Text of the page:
The process started in Norway, a process that disrupted the wild salmon across the world. The process began to make salmon twice the size and grow faster therefore adding to the marketplace. The wild salmon gene is almost to extinction, farm-raised salmon are overtaking the wild salmon. Over the years I personally have seen salmon on the interior drop in size and numbers. Recently I was introduced to sea lice, a common problem in farm raising salmon.
It definitely is a curse to me, and how can it be solved?
When I look at both sides with an open mind I see that we can definitely put more salmon in the marketplace but at what cost?
Farming salmon is a risky business because it brings diseases from the hatchery to the open sea therefore spreading and harming wild salmon. Farming salmon erases the wild gene in the salmon and then what?
Salmon go to the sea to mature and when are done maturing and need to spawn then head to freshwaters to spawn. The curse lies in the removal of the wild genome and diseases that happen due to human failure.
I’ve heard you all loud and clear that the approach being used to organize weekly FTT topics and responses was confusing and leading students to miss assignments. Let’s adapt!
New topics that are pending your response will be ‘pinned’ to the top of the home page. You can click on that and enter your response.
Let’s give this a try!
This week’s forum post will require some additional effort.
Step 1: Read the paper by Nobel Prize winning economist Robert Solow. The paper is : sust-solow
Step 2: Write a response by COMMENTING on this post in which you compare and contrast the views of sustainability between Solow and Art McEvoy discussed in the Fisheries Management I lecture last week. Note this is a change from you creating your own post. This is a change in process to try and keep things more organized for all of us.
Step 3: In your post also discuss whether you think Solow and McEvoy would consider the Yukon salmon fishery sustainable if Chinook salmon catches could be substituted with chum salmon
A thorough response to this week’s prompt will be at least 250 words. As per usual, respond to at least two (2) posts by your peers by Wednesday at 11:59 pm by clicking the ‘reply’ button to a student’s post
My approach to studying is usually to read through my notes from whatever chapter/section a quiz is on and if needed, look up quizlets or make flashcards, although this isn’t that type of class. For this quiz I looked over my notes from all the past lectures, I usually go through them and highlight over things to remember them. There’s this tip I learned from my AP biology class in high school where you leave yourself questions in the margins of your notes when you’re taking them so that when you go back to study, you have ready made comprehension questions to go along with your read-through study routine. Another good method is to write a summary paragraph after your chapter/section notes to cement things in your brain by writing. Sorry this post is late, I didn’t know we had an assignment.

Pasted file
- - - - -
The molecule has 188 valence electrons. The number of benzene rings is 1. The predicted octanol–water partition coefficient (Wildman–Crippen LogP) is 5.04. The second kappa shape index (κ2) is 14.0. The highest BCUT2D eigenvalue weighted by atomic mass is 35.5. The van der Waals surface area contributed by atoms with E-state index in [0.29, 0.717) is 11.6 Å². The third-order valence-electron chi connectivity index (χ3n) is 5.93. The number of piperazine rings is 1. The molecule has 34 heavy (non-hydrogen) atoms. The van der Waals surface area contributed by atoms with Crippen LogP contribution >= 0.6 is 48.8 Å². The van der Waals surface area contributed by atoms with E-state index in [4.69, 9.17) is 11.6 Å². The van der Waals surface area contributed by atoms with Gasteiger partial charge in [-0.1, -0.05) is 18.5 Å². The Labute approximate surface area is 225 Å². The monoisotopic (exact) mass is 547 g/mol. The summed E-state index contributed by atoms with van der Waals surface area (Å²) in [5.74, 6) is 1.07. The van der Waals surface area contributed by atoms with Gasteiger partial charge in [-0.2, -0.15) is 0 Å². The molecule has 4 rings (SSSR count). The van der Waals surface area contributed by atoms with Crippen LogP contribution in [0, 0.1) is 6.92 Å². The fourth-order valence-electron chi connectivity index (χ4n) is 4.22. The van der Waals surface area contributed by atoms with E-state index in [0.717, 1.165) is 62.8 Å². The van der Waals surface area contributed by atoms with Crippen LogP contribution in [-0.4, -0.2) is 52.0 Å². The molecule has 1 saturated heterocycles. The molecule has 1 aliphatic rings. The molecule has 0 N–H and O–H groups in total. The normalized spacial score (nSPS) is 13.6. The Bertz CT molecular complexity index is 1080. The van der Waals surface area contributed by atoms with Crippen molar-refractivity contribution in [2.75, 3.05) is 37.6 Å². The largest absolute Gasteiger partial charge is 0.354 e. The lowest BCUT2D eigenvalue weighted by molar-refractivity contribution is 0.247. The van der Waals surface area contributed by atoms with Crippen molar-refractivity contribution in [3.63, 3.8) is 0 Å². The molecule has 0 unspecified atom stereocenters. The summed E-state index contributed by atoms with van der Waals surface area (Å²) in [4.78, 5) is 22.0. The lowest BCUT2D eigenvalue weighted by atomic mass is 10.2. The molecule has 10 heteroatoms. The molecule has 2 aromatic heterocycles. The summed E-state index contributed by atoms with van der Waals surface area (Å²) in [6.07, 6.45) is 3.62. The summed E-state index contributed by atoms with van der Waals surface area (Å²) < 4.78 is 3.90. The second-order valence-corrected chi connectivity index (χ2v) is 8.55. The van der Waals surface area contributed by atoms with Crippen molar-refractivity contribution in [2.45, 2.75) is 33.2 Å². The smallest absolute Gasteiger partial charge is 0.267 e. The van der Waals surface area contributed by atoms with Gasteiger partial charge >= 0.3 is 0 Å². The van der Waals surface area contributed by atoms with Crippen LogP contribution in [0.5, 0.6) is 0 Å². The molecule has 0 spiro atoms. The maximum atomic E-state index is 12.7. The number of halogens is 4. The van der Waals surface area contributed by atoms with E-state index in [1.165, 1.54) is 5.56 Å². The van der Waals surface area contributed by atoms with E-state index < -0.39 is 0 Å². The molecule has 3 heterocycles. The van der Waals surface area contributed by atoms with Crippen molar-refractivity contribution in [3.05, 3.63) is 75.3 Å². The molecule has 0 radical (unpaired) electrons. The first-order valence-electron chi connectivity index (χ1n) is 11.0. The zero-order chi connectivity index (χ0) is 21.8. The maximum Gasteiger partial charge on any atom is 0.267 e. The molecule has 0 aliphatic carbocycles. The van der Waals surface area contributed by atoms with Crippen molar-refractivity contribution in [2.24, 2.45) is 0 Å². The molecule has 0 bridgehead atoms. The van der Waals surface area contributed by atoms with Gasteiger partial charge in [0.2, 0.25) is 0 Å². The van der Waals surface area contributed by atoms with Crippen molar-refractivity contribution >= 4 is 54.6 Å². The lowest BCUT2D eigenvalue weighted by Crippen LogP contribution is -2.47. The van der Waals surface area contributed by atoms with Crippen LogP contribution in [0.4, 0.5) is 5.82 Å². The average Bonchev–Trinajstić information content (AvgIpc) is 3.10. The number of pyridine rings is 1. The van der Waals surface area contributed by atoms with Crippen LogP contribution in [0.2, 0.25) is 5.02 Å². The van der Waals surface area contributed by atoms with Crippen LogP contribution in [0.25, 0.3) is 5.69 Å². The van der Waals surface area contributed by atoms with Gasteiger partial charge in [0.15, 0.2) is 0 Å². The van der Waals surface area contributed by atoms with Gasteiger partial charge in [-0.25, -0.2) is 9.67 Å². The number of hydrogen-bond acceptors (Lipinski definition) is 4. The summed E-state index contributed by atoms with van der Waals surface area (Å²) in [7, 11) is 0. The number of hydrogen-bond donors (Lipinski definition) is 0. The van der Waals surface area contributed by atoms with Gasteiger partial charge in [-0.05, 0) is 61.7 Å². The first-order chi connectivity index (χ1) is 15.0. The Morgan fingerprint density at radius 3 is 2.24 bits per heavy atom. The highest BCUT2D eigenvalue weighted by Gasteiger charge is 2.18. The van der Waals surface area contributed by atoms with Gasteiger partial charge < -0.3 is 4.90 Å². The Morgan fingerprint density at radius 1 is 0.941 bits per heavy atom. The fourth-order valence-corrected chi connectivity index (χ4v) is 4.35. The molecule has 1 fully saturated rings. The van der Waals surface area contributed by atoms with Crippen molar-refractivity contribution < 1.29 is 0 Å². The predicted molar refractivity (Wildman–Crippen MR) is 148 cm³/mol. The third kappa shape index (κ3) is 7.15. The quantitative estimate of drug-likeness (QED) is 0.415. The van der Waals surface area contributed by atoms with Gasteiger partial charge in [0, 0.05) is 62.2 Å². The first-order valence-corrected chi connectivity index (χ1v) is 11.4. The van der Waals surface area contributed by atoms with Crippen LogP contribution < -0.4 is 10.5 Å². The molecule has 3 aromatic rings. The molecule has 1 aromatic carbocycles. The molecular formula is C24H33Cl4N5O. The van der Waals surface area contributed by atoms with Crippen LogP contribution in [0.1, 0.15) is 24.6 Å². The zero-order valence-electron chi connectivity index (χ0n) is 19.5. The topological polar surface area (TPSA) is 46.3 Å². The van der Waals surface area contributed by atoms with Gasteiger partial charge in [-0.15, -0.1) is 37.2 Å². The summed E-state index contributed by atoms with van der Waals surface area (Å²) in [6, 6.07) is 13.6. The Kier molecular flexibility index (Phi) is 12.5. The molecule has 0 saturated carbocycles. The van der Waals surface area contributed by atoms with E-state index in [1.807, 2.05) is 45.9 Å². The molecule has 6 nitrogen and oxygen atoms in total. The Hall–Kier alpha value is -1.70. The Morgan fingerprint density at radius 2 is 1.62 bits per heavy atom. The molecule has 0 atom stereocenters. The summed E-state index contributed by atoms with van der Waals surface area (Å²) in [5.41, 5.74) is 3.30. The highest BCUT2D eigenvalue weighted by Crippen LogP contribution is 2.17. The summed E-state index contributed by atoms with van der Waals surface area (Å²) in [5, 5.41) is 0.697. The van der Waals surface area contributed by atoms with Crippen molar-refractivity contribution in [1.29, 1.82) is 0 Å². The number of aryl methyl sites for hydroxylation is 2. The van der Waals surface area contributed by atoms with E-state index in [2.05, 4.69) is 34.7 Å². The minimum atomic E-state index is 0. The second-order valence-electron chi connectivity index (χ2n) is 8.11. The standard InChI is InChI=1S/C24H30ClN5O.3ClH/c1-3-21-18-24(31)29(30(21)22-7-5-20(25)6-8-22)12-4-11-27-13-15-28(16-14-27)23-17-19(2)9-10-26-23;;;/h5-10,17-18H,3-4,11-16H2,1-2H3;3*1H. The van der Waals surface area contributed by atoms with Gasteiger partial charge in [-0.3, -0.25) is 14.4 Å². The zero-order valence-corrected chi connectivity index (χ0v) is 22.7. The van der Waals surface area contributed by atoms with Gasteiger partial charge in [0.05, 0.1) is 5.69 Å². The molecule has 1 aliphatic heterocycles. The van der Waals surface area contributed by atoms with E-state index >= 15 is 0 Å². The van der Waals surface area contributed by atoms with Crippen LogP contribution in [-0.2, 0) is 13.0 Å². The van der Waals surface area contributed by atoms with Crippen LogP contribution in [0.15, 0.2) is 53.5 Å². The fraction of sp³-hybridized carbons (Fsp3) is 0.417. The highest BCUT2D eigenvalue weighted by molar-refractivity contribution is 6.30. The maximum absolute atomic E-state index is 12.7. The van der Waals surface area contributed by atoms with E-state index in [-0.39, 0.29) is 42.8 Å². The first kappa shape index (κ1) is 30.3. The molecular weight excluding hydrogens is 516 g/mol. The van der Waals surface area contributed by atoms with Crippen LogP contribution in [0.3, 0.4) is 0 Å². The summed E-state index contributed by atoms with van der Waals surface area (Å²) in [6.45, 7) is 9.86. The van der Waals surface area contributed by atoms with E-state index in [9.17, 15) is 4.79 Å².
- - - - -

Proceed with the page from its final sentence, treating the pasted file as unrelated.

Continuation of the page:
The way I studied for this quiz was through going over the notes that I’ve been taking through the class so far. Going back over what I did not understand and looking at a different perspective to help me understand and retain what was said. For the one I simply could not comprehend on my own, I went back and watch the lesson to see what Peter was talking about and how he tried to explain it. Bouncing back and forth with the notes, if I really could not understand it then I would do some research on the subject and see what other people have said.
Do not think that I’ve been taking very good notes, trying to make it make sense to me is quite challenging when I do not have a firm understanding of it. I would probably need to take more detailed notes so I would be able to reference off of what was said that day .and make it to where it is easier for me to read it. What ever part that I have a hard time one, once should have utilize all of my resources to help me understand a bit more. Asking more questions to make sure that what I am thinking is correct and not just somewhat correct. Putting a little more time into studying the material because I believed that I could of done better on the first quiz.